A pregnant pig needs significant hikes in nourishment. As the pregnant matures, you would have to ramp up her food supply, emphasizing high-nutrient feed. More than clean soil, pregnant sows need fresh grass and premium-quality grain.
As said, a pregnant pig’s food intake should be progressively ramped up as her fetuses mature. The pig’s feed would need to be increased within the first month of pregnancy.
Another increase in her food intake would come in within eight to the tenth week of pregnancy and another in the thirteenth to the fifteenth week of pregnancy. Lastly, within the last seven days of delivery, her feeding rations should be hiked.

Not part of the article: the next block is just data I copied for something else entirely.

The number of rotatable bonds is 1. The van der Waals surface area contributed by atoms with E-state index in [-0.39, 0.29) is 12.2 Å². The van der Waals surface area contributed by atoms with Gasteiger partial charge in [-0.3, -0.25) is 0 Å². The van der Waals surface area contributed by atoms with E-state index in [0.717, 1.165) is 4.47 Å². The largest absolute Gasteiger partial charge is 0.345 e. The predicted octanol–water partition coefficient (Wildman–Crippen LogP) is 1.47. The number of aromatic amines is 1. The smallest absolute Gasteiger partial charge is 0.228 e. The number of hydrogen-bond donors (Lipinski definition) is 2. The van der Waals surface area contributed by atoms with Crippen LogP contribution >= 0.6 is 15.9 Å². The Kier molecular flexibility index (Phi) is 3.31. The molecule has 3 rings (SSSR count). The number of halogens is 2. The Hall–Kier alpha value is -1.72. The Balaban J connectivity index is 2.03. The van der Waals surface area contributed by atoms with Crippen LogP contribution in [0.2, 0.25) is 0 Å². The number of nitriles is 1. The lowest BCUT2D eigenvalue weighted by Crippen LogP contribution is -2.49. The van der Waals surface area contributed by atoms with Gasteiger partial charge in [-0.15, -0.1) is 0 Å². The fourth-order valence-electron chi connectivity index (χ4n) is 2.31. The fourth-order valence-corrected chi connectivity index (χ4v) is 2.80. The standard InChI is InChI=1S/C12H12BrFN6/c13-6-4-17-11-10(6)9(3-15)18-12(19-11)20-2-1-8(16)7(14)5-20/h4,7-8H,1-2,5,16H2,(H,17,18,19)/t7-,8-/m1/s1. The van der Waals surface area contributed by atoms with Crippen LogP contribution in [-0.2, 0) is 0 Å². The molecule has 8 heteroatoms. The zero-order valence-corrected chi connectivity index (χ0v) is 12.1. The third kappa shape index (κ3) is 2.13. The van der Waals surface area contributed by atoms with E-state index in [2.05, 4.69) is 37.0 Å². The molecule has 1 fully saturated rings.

- For the first seven days following the successful breeding of your sow, a relatively downsized daily feeding ration of 2 kg/head would do. This is aimed at shrinking the now-pregnant sow’s vulnerability to abortion.
- By the 12th-15th week of pregnancy, the fetuses should have reasonably developed with consequently increased nutritional needs. By then, you can raise your sow’s daily feeding ration to 2.8kg/head. If your sow is a bit older, an allocation of 2.5kg/head will suffice.
- Within the last seven days of the pregnancy, you would cut its feeding ration to 1.5kg/head/day. Now, considering the awaiting task of delivering its litter, your sow needs a significant intake of bran (particularly for its bulkiness) to reduce the chances of its get constipated. A daily ration of 1.5kg/head of bran would be appropriate.